Impressive amount of work involved in that image. I underestimated the computing power and time involved in assembling an 8 frame mosaic of the Orion area.
      Message 2 of 7 , Oct 7, 2013
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        Impressive amount of work involved in that image. I underestimated the computing power and time involved in assembling an 8 frame mosaic of the Orion area.

        Thanks for sharing...

        Eric

        --- In ccd-newastro@yahoogroups.com, "Bernard Miller" <bgmiller011@...> wrote:
        >
        > Leonard,
        >
        >
        >
        > Very impressive work. I can imagine the effort this ne took. Well done. BTW. Do you know a good link to a tutorial on how to do mosaics?
        >
        >
        >
        > Thanks,
        >
        >
        >
        > Bernard
        >
        >
        >
        >
        >
        > From: ccd-newastro@yahoogroups.com [mailto:ccd-newastro@yahoogroups.com] On Behalf Of lellulmercer@...
        > Sent: Sunday, October 06, 2013 1:48 PM
        > To: ccd-newastro@yahoogroups.com
        > Subject: [ccd-newastro] Const. Cygnus 44 panel mosaic in Ha
        >
        >
        >
        >
        >
        > I have just finished procession a 44 panel mosaic image of part of Const. Cygnus.
        >
        >
        >
        > Here is the link:
        >
        > <http://www.flickr.com/photos/32733026@N08/10101414424/> http://www.flickr.com/photos/32733026@N08/10101414424/
        >
        >
        >
        > This is a project I have been working on for a long time. This mosaic image involves 44 large wide-field images (4000x2700 pixels each) some of which go back to 2011. Most of the remaining images were taken over a period of 2 months this year, with 150 hours of Halpha data, using a TAK FSQ 106 ED telescope with an SBIG STL 11000 ccd + .73 TAK focal reducer on a TAK EM11 mount. Since this is an extremely large image, it had to be reduced for uploading on this site. Area of the sky is about 23x23 degrees. The Moon has an angular diameter of 0,5 degrees, it fits to the area of this image about 2116 times. Some of the well known objects in this image comprise of the Veil nebula (NGC 6960, NGC 6979, NGC 6992, and NGC 6995), N.America (NGC 7000) and the Pelican nebula (IC 5067 & IC 5070), the Crescent nebula (NGC 6888), the Butterfly nebula (IC 1318) , the propeller nebula (DWB 111) and the Tulip nebula (Sh2-101). For detail, enlarge the image to full scale. Processing this image, trying to blend each image with those next to it, was very painstaking. But the resulting image makes all the work worth it in the end. Locality APO-LEN-DI observatories - Malta.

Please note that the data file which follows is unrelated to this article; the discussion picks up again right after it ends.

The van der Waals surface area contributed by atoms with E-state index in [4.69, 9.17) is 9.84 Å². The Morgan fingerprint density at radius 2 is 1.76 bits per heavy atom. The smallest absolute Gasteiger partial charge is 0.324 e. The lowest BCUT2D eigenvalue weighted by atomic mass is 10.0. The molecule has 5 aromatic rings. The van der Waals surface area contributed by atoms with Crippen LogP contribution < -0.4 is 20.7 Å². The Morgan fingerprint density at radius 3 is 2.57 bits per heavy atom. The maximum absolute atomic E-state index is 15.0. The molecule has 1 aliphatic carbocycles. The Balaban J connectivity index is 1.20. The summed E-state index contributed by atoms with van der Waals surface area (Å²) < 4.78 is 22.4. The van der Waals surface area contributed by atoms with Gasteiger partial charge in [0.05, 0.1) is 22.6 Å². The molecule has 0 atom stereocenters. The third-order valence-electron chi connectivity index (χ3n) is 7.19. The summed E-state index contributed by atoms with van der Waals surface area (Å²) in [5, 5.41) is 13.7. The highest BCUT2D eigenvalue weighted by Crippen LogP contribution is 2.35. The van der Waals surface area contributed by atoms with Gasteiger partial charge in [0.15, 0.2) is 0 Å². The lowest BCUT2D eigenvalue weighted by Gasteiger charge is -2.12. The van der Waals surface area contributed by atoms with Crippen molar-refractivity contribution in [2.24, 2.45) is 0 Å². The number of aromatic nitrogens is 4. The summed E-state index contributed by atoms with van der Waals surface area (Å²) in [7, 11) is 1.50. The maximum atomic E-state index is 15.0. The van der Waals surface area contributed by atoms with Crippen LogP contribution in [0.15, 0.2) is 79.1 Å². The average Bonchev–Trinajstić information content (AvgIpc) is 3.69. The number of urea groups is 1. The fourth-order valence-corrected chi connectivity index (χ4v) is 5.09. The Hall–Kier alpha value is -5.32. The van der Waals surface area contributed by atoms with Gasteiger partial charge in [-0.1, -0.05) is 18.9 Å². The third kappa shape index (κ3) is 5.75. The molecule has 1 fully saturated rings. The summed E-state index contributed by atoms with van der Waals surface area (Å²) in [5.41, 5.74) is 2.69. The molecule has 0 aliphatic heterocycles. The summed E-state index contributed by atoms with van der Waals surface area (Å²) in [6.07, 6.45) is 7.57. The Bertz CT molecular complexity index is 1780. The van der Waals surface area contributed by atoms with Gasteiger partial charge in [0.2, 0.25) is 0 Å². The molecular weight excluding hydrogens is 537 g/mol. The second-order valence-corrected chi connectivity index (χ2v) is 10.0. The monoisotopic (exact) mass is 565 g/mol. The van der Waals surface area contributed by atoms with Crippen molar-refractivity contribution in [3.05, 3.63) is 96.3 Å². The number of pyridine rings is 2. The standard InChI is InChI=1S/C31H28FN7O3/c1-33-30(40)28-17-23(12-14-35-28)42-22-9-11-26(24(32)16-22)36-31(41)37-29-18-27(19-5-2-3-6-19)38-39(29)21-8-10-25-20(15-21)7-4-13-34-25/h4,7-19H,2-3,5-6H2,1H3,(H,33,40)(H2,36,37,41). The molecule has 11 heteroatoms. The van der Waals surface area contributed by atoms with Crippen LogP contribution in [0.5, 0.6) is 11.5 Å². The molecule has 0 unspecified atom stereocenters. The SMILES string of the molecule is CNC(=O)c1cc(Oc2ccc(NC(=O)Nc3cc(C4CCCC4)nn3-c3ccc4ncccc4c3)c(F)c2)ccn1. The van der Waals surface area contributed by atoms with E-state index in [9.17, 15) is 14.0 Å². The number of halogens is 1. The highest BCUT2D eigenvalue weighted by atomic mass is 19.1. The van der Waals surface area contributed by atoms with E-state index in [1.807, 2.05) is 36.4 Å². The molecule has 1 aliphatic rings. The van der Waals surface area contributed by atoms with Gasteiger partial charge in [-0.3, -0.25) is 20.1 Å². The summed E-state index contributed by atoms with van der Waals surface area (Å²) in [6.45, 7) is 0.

>
        >
        >
        > Leonard E, Mercer
        >
      • Leonard Ellul-Mercer
        Thank you, John Much appreciated! Leonard. On Tue, Oct 8, 2013 at 12:32 AM, redmondjohn48
        Message 3 of 7 , Oct 8, 2013
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          Thank you, John

          Much appreciated!

          Leonard.


          On Tue, Oct 8, 2013 at 12:32 AM, redmondjohn48 <jredmond17@...> wrote:
           


          I'm at a loss for words Leonard. Stunning and beautiful. Thank you for it.

          John